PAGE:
Ella Henderson’s “Chapter One”: Exactly What Pop Music Needs

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Editor’s note: This article was initially published in The Daily Gazette, Swarthmore’s online, daily newspaper founded in Fall 1996. As of Fall 2018, the DG has merged with The Phoenix. See the about page to read more about the DG.

In early January, Ella Henderson, an 18-year-old British X-Factor reject, dropped her debut album Chapter One in the United States. And while her fame in the UK has been widespread, American audiences have only been exposed to her single “Ghost,” the opening song on her debut album. Chapter One is a dynamic piece of work that features Henderson’s songwriting and vocal abilities at their best.

Chapter One is best understood in context. Henderson was shockingly eliminated in sixth place on X-Factor in 2012, but eventually remained loyal to the show’s producers and signed with Simon Cowell’s label Syco. And rather than capitalizing on Henderson’s too-soon departure from the series and dropping a rushed album (which often causes these type of shows’ winners to return to pop-stardom obscurity) the label allowed her work to breathe and develop into an album that feels remarkably mature for an 18-year-old.

The label also gave Henderson the opportunity to work with some of the biggest producers in the industry, including Grammy winner Ryan Tedder, who is also a OneRepublic band member and a producer for stars such as Adele, Beyoncé, Taylor Swift, Maroon 5, and Gwen Stefani (just to name a few). And while Henderson had a hand in penning all but one track, the writing team is incredibly talented especially for a freshman album.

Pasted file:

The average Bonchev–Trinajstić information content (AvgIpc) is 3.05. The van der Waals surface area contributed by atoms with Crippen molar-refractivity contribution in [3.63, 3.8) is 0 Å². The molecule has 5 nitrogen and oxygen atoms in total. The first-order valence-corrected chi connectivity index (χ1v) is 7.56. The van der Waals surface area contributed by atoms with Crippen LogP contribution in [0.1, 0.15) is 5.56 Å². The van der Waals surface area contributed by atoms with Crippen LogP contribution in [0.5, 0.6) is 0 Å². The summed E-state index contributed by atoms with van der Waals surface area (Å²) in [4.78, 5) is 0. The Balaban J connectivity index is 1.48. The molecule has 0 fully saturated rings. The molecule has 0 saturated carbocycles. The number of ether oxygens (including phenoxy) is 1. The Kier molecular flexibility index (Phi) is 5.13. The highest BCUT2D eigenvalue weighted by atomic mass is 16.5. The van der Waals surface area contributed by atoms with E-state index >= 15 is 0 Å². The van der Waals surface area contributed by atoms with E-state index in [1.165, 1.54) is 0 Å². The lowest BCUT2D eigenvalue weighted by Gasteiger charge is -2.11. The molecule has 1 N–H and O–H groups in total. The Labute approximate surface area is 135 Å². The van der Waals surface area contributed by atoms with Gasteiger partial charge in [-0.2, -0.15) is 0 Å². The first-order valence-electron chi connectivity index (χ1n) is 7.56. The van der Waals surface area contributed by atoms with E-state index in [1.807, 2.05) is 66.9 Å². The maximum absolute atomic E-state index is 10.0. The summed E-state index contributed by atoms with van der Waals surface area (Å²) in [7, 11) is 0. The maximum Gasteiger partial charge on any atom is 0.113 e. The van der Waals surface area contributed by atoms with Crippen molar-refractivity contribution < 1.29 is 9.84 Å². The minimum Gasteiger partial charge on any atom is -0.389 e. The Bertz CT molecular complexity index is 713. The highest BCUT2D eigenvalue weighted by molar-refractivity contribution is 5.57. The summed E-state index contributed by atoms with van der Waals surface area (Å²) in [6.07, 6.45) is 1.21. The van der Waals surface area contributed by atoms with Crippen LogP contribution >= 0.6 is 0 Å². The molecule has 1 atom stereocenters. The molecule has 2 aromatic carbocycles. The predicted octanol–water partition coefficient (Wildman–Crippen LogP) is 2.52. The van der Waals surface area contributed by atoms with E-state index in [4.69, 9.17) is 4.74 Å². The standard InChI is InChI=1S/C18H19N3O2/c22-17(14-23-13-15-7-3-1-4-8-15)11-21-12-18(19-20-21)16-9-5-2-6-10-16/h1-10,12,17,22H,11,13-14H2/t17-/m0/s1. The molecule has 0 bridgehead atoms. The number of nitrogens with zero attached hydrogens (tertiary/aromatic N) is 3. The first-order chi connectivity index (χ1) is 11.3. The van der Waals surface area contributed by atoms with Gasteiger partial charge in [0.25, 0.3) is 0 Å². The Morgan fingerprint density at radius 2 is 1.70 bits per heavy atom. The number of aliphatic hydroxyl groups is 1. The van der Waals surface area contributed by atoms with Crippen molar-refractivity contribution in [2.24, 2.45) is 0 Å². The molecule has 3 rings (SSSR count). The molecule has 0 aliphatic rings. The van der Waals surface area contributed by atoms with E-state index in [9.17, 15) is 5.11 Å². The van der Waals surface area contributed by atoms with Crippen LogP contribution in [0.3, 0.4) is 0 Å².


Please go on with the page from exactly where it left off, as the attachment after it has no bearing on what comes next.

It’s hard for me to point to the strongest point of the entire album because there are so many strengths. “Ghost” perfectly captures Henderson’s spirit with its driving rhythm, almost masking the pain and desire present in the lyrics, yet somehow elevating that anguish to an inspiring level.

Throughout the album, Henderson finds ways to balance sorrow with joy. “All Again” and “Yours” are rousing performances of acceptance and shedding insecurities. In both tracks, Henderson’s performance is astoundingly similar to Adele’s in 21. While her vocals are at the forefront of the tracks, it never feels like Henderson is simply showing off her vocal agility (read: not like Jessie J).

On the other end of the spectrum, Henderson shows her versatility as an artist in her high-energy, upbeat tracks in Chapter One. “Mirror Man,” with its rousing old-school feel and  groovy bassline, is one of the unexpected highlights of the album. Similarly, “Rockets” is ridiculously catchy and casual. Unlike other pop hits that feel overproduced and commercial, “Rockets” conveys a mood so easygoing and effortless that I feel transported back to my Southern California beaches, laying out under the sun.

Both of these tracks feel uniquely Henderson, perfectly creating her light, charming brand. The mix of ballads and pop anthems on Chapter One have the potential to feel disjointed, yet Henderson has crafted one of the most impeccable, cohesive debut albums in recent time. Looking forward, it seems that Henderson has a bright future ahead. Only 18 years old, Henderson is younger than most Swarthmore students. Still, she doesn’t let her age hinder her ability to make Chapter One a simultaneously youthful and mature debut that has been much needed in the pop world.

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